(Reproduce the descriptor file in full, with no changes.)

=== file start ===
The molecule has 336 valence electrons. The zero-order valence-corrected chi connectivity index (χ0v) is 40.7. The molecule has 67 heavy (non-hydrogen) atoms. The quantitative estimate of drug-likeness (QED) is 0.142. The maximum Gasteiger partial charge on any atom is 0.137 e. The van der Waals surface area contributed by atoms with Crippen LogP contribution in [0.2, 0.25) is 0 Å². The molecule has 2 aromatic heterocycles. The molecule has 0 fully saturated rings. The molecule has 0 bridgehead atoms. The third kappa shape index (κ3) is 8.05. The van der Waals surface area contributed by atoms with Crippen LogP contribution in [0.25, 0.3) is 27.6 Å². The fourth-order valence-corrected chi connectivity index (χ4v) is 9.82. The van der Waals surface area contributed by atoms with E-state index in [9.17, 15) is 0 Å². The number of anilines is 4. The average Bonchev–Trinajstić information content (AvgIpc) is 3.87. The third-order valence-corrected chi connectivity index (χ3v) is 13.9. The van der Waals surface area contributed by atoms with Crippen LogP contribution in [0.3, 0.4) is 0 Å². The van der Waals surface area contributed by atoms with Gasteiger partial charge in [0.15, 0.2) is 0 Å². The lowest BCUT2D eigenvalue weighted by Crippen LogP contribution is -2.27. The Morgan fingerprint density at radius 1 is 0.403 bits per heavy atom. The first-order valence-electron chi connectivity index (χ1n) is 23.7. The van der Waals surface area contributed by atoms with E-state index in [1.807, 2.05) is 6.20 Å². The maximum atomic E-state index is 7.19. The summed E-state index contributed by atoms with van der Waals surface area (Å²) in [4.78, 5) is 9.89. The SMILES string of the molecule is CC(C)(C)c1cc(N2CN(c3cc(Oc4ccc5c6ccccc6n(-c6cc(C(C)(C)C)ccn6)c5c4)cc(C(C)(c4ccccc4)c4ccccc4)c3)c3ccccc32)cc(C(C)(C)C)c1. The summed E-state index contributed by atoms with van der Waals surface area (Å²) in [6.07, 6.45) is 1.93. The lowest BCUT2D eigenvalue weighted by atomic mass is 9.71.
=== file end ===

The molecule has 336 valence electrons. The zero-order valence-corrected chi connectivity index (χ0v) is 40.7. The molecule has 67 heavy (non-hydrogen) atoms. The quantitative estimate of drug-likeness (QED) is 0.142. The maximum Gasteiger partial charge on any atom is 0.137 e. The van der Waals surface area contributed by atoms with Crippen LogP contribution in [0.2, 0.25) is 0 Å². The molecule has 2 aromatic heterocycles. The molecule has 0 fully saturated rings. The molecule has 0 bridgehead atoms. The third kappa shape index (κ3) is 8.05. The van der Waals surface area contributed by atoms with Crippen LogP contribution in [0.25, 0.3) is 27.6 Å². The fourth-order valence-corrected chi connectivity index (χ4v) is 9.82. The van der Waals surface area contributed by atoms with E-state index in [9.17, 15) is 0 Å². The number of anilines is 4. The average Bonchev–Trinajstić information content (AvgIpc) is 3.87. The third-order valence-corrected chi connectivity index (χ3v) is 13.9. The van der Waals surface area contributed by atoms with Crippen LogP contribution in [0.3, 0.4) is 0 Å². The van der Waals surface area contributed by atoms with Gasteiger partial charge in [0.15, 0.2) is 0 Å². The lowest BCUT2D eigenvalue weighted by Crippen LogP contribution is -2.27. The Morgan fingerprint density at radius 1 is 0.403 bits per heavy atom. The first-order valence-electron chi connectivity index (χ1n) is 23.7. The van der Waals surface area contributed by atoms with E-state index in [1.807, 2.05) is 6.20 Å². The maximum atomic E-state index is 7.19. The summed E-state index contributed by atoms with van der Waals surface area (Å²) in [4.78, 5) is 9.89. The SMILES string of the molecule is CC(C)(C)c1cc(N2CN(c3cc(Oc4ccc5c6ccccc6n(-c6cc(C(C)(C)C)ccn6)c5c4)cc(C(C)(c4ccccc4)c4ccccc4)c3)c3ccccc32)cc(C(C)(C)C)c1. The summed E-state index contributed by atoms with van der Waals surface area (Å²) in [6.07, 6.45) is 1.93. The lowest BCUT2D eigenvalue weighted by atomic mass is 9.71.